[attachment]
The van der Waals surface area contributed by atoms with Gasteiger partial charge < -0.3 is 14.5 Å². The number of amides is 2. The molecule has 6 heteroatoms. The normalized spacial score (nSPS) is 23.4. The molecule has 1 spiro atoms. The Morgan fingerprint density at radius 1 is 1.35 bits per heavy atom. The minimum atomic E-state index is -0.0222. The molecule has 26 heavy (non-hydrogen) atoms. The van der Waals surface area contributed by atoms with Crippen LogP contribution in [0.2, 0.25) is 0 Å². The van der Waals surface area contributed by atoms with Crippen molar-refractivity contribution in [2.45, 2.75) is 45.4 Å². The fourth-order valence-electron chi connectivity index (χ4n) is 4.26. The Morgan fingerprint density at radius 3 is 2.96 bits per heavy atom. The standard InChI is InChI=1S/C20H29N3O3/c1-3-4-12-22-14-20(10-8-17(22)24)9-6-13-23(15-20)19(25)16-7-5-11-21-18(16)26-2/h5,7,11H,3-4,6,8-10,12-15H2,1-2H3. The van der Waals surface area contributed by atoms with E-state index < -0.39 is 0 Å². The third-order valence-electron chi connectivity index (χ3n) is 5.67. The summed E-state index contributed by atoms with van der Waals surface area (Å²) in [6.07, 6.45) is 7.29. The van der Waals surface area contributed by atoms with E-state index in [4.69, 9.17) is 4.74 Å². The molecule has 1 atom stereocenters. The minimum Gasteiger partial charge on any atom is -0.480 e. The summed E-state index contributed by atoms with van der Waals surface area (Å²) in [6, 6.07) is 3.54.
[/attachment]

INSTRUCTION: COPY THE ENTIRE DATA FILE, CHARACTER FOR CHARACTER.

The van der Waals surface area contributed by atoms with Gasteiger partial charge < -0.3 is 14.5 Å². The number of amides is 2. The molecule has 6 heteroatoms. The normalized spacial score (nSPS) is 23.4. The molecule has 1 spiro atoms. The Morgan fingerprint density at radius 1 is 1.35 bits per heavy atom. The minimum atomic E-state index is -0.0222. The molecule has 26 heavy (non-hydrogen) atoms. The van der Waals surface area contributed by atoms with Crippen LogP contribution in [0.2, 0.25) is 0 Å². The van der Waals surface area contributed by atoms with Crippen molar-refractivity contribution in [2.45, 2.75) is 45.4 Å². The fourth-order valence-electron chi connectivity index (χ4n) is 4.26. The Morgan fingerprint density at radius 3 is 2.96 bits per heavy atom. The standard InChI is InChI=1S/C20H29N3O3/c1-3-4-12-22-14-20(10-8-17(22)24)9-6-13-23(15-20)19(25)16-7-5-11-21-18(16)26-2/h5,7,11H,3-4,6,8-10,12-15H2,1-2H3. The van der Waals surface area contributed by atoms with E-state index < -0.39 is 0 Å². The third-order valence-electron chi connectivity index (χ3n) is 5.67. The summed E-state index contributed by atoms with van der Waals surface area (Å²) in [6.07, 6.45) is 7.29. The van der Waals surface area contributed by atoms with E-state index in [4.69, 9.17) is 4.74 Å². The molecule has 1 atom stereocenters. The minimum Gasteiger partial charge on any atom is -0.480 e. The summed E-state index contributed by atoms with van der Waals surface area (Å²) in [6, 6.07) is 3.54.